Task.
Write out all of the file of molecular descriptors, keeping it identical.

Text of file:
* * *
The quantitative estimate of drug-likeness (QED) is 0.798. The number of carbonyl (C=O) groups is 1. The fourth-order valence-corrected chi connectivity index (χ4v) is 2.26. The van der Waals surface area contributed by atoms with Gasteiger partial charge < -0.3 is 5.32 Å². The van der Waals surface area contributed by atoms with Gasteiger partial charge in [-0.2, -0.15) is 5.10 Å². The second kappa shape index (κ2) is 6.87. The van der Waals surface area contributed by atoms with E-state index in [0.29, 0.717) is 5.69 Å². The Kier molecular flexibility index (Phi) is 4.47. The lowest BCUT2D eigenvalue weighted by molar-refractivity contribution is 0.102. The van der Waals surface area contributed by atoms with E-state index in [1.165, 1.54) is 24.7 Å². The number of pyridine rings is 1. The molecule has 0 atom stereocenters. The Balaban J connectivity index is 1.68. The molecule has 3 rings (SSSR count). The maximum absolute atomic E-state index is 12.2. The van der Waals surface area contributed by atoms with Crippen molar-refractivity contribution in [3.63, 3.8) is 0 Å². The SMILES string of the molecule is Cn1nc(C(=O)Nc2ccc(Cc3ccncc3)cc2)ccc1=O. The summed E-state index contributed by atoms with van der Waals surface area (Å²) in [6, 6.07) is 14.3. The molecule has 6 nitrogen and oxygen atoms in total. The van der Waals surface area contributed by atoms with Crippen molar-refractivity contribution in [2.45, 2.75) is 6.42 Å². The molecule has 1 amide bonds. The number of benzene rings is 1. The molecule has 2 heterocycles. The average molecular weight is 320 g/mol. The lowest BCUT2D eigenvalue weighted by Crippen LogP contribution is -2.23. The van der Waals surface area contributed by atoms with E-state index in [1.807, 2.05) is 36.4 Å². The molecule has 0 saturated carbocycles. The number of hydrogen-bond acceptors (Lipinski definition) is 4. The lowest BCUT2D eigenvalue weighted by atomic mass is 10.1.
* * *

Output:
The quantitative estimate of drug-likeness (QED) is 0.798. The number of carbonyl (C=O) groups is 1. The fourth-order valence-corrected chi connectivity index (χ4v) is 2.26. The van der Waals surface area contributed by atoms with Gasteiger partial charge < -0.3 is 5.32 Å². The van der Waals surface area contributed by atoms with Gasteiger partial charge in [-0.2, -0.15) is 5.10 Å². The second kappa shape index (κ2) is 6.87. The van der Waals surface area contributed by atoms with E-state index in [0.29, 0.717) is 5.69 Å². The Kier molecular flexibility index (Phi) is 4.47. The lowest BCUT2D eigenvalue weighted by molar-refractivity contribution is 0.102. The van der Waals surface area contributed by atoms with E-state index in [1.165, 1.54) is 24.7 Å². The number of pyridine rings is 1. The molecule has 0 atom stereocenters. The Balaban J connectivity index is 1.68. The molecule has 3 rings (SSSR count). The maximum absolute atomic E-state index is 12.2. The van der Waals surface area contributed by atoms with Crippen molar-refractivity contribution in [3.63, 3.8) is 0 Å². The SMILES string of the molecule is Cn1nc(C(=O)Nc2ccc(Cc3ccncc3)cc2)ccc1=O. The summed E-state index contributed by atoms with van der Waals surface area (Å²) in [6, 6.07) is 14.3. The molecule has 6 nitrogen and oxygen atoms in total. The van der Waals surface area contributed by atoms with Crippen molar-refractivity contribution in [2.45, 2.75) is 6.42 Å². The molecule has 1 amide bonds. The number of benzene rings is 1. The molecule has 2 heterocycles. The average molecular weight is 320 g/mol. The lowest BCUT2D eigenvalue weighted by Crippen LogP contribution is -2.23. The van der Waals surface area contributed by atoms with E-state index in [1.807, 2.05) is 36.4 Å². The molecule has 0 saturated carbocycles. The number of hydrogen-bond acceptors (Lipinski definition) is 4. The lowest BCUT2D eigenvalue weighted by atomic mass is 10.1.